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This court must dispose of the case upon the record, and cannot say that the court below committed errors for which the judgment must be reversed, unless such errors are made manifest by the record, properly authenticated. We find in the bill of exceptions embodied in the record the following statement: “The court gave to the jury the following instructions, to-wit.” Following this statement, the instructions are set out. Following them is this: “Defendant, by his attorneys, asks the court to instruct the jury in writing, and to give the following instructions.” Here follow the instructions so asked. And, following these again, are instructions from 4 to 13, inclusive, and still following those are instructions 1, 2, and 3. At the end it is recited that appellant presented the bill of exceptions, and asked that it should be signed and made a part of the record. Following the signatures of his attorneys is the signature of the judge, as follows: "Signed May 8, 1884. JOSEPH C. SUIT, Judge C. C. C.”

Sections 533 and 535, Rev. St, 1881, provide a mode of preserving exceptions to the giving or refusal of instructions, and of making the instructions and exceptions a part of the record, without a bill of exceptions. That mode was not followed in this case. Childers v. Callender, 9 N. E. Rep. 292; Behymer v. State, 95 Ind. 140. Here, as we have seen, the instructions were brought into the record by a bill of exceptions. In such a case, what occurred in the way of giving or refusal of instructions must be recited and stated in the bill as facts, and be authenticated by the signature of the judge. Choen v. State, 85 Ind. 209; Powers v. State, 87 Ind. 144.

Following and at the end of some of the instructions given by the court, there is this statement, signed by appellant's counsel: “Given by the court, and excepted to by the defendant at the time." And following and at the end of some of the instructions asked by appellant is the statement, signed by his counsel: “Refused, and excepted to at the time by defendant.” These are not statements by the court authenticated by the signature of the judge. The statement that the court gave certain instructions is an authentic statement that the instructions set out were given by the court, and nothing more. It is not a statement that there were any exceptions by appellant, or any one else, to the giving of the instructions. The exceptions noted at the end of the instruction, and signed by appellant's counsel, are not a part of them. And so it is recited in the bill, as we have seen, that appellant asked the court to give to the jury the “following written instructions;" but that is not a statement that any of them were refused, nor that there were any exceptions by appellant to such refusal. The statement “refused and excepted to" is no part of the instructions. In short, there are no statements authenticated by the signature of the judge that any instructions were refused, nor that any exceptions were taken. The only statements are, as already stated, that certain instructions, set out, were given by the court, and that appellant asked certain instructions, also set out in the bill. The probabilities are that, as was the custom and the proper method before the adoption of the Code of 1881, appellant's counsel wrote under the instructions, or upon the margin, that certain instructions were given and others refused, and that he excepted; but there is nothing in the bill of exceptions, by way of a statement, that some of the instructions were in fact refused, and that appellant in fact excepted to such refusal, and to the giving of any of the instructions,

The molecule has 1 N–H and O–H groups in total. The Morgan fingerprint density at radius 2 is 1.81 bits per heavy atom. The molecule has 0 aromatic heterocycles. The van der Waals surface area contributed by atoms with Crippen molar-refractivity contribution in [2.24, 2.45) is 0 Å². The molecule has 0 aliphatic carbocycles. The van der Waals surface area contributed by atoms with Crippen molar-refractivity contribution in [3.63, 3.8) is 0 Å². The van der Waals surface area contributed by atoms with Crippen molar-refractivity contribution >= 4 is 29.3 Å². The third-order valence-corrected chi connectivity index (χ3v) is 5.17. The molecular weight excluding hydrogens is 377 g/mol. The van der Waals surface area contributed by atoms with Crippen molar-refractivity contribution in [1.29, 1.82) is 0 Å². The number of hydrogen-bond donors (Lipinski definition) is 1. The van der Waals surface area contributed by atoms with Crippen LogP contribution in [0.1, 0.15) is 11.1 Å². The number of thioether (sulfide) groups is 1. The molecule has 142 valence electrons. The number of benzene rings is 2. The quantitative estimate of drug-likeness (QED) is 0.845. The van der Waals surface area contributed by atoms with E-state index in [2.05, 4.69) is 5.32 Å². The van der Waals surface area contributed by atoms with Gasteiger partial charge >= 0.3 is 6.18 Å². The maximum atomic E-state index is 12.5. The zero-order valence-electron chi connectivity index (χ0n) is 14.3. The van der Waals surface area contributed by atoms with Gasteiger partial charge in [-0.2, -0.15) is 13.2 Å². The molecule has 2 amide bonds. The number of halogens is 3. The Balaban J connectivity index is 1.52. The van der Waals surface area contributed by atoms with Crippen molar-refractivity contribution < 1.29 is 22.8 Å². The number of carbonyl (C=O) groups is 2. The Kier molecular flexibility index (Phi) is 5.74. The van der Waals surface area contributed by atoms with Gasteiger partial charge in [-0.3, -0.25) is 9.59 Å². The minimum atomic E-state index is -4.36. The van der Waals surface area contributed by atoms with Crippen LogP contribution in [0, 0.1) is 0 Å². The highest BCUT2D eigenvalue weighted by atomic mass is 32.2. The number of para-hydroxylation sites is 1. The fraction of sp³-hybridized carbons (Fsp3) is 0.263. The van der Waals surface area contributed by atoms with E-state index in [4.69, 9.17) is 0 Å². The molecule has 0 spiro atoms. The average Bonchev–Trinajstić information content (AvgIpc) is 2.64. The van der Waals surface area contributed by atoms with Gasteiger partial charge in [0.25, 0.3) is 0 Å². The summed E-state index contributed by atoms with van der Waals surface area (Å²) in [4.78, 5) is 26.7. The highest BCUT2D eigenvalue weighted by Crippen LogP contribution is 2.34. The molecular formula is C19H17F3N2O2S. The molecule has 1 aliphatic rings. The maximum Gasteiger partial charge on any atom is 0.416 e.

We may state, in passing, that we have examined the instructions given, and those refused, and that, so far as pointed out in argument, we discern nothing that would justify a reversion of the judgment. One of the instructions designated by counsel as No. 3 is somewhat confused, and apparently foreign to the case; but, taken in connection with the others given, it is not at all probable that the jury were in any way confused or misled thereby.

Judgment affirmed, with costs.

(109 Ind. 217)

LAVERTY V. STATÉ ex rel. HILL.

(Supreme Court of Indiana. January 11, 1887.) 1. DRAINS-PROCEEDINGS-SUIT TO COLLECT ASSESSMENT.

All that a complaint to collect a drainage assessment need show is (1) that some notice of the filing of the petition was given; (2) the filing of such petition ; (3) the report of the commissioners of the benefits and damages assessed ; (4) the approval and confirmation of such report by the court; and (5) the assessment or a copy thereof; and a complaint showing such things, being good on demurrer, is, a

fortiori, good when questioned for the first time in the supreme court. 2. JURY-TRIAL BY JURY-SUIT TO COLLECT DRAIN ASSESSMENTS.

A jury is not demandable as matter of right, in a suit to collect a drainage assess

ment, and enforce the statutory lien therefor. 3. DRAINS-COUNTER-CLAIM-SET-OFF.

Damages caused by failure to complete a ditch as established, are not proper

subjects of counter-claim or set-off in such a case. 4. APPEAL-MOTION TO STRIKE OUT-RECORD.